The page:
About the Killer Ops series:
How can creative teams increase their Value Proposition? How can they become better strategic partners in the organization? Following the entrepreneurial model of Product Development, creative teams – and organizations – can learn to think and act like a startup, to develop a framework for continuous innovation, improved operations, and greater success.
What This Is: A results-oriented series of steps to flesh out an idea and carry it to the finish line.
Why It’s Important: Winging it is not a business plan.
Let’s take a look at each step from a Product Management perspective, and apply it to Creative Ops.
Step 1: Customer Development
Product Managers Do: Identify target users for the project they have in mind, and observe and talk to them. Stick to areas that are relevant to the project. Who are the customers? How and when might they use the product. What might they want that the product can provide? Is there a fit between the customer’s needs and the product? What’s the market potential?
Creative Ops Does: Our customers already exist — they’re our clients, staffers and team-mates who rely on us to achieve a business objective. In turn, we also depend on them to get our work done. We’ve got to look both up and down the pipeline. Our internal clients may be the people who initiate creative work (such as ad campaigns, marketing pitches, budget presentations, or special events), who sign off on creative concepts, approve budgets and staffing, or have final say over the technology you use. But do we really understand their needs and their view of the role we fill in the organization — and how well we do it? The only way to find out is to interview them, and take serious notes.
Step 2: Testing and Validating Your Idea
Product Managers Do: Figure out if this Great App is something that might actually succeed. Understand what a Minimum Viable Product might be by transforming problem/solution to product/market fit.
Creative Ops Does: It’s not a question of success — it’s about the improving the degree of success. We need to identify things we might do to succeed better, and how to evolve into strategic partners in the business.
Step 3: Market Research
Product Managers Do: Analyze the competition to find an unmet need — is there an opportunity? SWOT analysis has been around since the 1960’s, and it uses a grid to visually document the Strengths, Weaknesses, Opportunities and Threats of a business or idea.
Creatives Ops Does: Explores the edges of its turf for ways to expand our influence and contribution to the success of the business. What do we do well, and what could be better? Are we threatened by pressure to outsource the work, for example, or by changing business priorities (shifting from print to digital advertising)?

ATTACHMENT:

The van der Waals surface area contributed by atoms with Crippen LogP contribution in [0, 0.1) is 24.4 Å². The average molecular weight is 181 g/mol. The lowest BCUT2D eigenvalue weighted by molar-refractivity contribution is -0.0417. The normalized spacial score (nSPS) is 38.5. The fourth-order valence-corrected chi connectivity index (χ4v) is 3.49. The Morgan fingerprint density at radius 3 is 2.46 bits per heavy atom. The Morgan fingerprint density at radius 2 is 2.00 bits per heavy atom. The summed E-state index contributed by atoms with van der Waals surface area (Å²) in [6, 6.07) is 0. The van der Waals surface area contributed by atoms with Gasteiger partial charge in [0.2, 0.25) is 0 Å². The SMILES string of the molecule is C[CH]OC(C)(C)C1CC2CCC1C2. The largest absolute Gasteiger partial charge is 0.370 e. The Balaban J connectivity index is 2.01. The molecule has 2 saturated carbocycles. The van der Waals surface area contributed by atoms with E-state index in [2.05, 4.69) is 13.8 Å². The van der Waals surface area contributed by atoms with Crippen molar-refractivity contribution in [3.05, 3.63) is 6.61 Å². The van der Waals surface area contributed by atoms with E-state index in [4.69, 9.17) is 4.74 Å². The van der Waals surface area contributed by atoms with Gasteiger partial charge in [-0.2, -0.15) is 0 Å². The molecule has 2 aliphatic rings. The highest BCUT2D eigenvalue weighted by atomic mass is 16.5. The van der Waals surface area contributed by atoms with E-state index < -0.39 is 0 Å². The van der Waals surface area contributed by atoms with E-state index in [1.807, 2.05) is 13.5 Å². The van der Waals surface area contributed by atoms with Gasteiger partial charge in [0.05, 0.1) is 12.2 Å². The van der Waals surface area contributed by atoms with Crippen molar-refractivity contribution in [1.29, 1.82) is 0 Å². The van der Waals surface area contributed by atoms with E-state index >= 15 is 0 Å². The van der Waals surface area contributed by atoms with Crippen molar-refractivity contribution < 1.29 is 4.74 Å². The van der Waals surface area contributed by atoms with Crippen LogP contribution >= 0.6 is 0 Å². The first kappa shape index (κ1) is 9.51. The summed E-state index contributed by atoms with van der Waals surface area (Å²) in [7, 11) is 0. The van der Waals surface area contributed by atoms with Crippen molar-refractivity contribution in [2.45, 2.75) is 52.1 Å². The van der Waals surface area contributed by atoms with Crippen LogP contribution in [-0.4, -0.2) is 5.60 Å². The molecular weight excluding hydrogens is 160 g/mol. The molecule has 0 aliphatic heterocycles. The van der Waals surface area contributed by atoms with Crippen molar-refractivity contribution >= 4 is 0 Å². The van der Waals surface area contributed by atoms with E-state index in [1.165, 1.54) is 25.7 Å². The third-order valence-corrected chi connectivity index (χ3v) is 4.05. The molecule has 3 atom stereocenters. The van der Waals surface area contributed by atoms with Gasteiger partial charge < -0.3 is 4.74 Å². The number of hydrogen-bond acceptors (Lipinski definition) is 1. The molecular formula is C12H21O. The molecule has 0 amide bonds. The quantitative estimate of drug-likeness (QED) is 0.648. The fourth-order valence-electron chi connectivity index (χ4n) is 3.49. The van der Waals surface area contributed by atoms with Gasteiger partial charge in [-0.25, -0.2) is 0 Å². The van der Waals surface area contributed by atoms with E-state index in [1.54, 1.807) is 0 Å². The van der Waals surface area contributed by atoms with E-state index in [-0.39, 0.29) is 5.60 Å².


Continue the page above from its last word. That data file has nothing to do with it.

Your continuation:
Step 4: Testing the Idea with a Business Model Canvas
Product Managers Do: Develop and express the value proposition of their idea via a compact grid that explains, in a glance, the business opportunity, the solution, activities to get there, customer segments, risks and costs.
Creatives Ops Does: Build a business model to describe its role within the business — showing the problem, solution, value proposition, activities, metrics, and costs. We have less wiggle room than do app developers, but it is simultaneously also more complex because of all the existing factors we have to consider.
Step 5: Product Roadmap/Timeline
Product Managers Do: Develop a timeline for what has to happen in order to launch the product, and the sequence in which things will be done. The timeline shows the entire cycle from conception, planning, development, iterate/refine, launch and review — all the specific activities that must be done to accomplish those steps as the project builds toward the goal. This includes goals and progress, themes, individual projects, broad timelines and priorities.
Creatives Ops Does: Build a 12-month timeline for everything you need to do — internal and external research, tech tools research and proposal, process analysis and optimization, and how we will communicate it with our managers, partners and the team. Everything on the timeline relates to a goal. This roadmap will inform and guide team alignment, resource planning, and help establish our future vision. It also keeps us accountable for our progress, and helps us communicate with our managers our clear goal, and the steps we’ll take to achieve it.
The journey of a thousand miles begins with a single step.
Resources and Inspiration: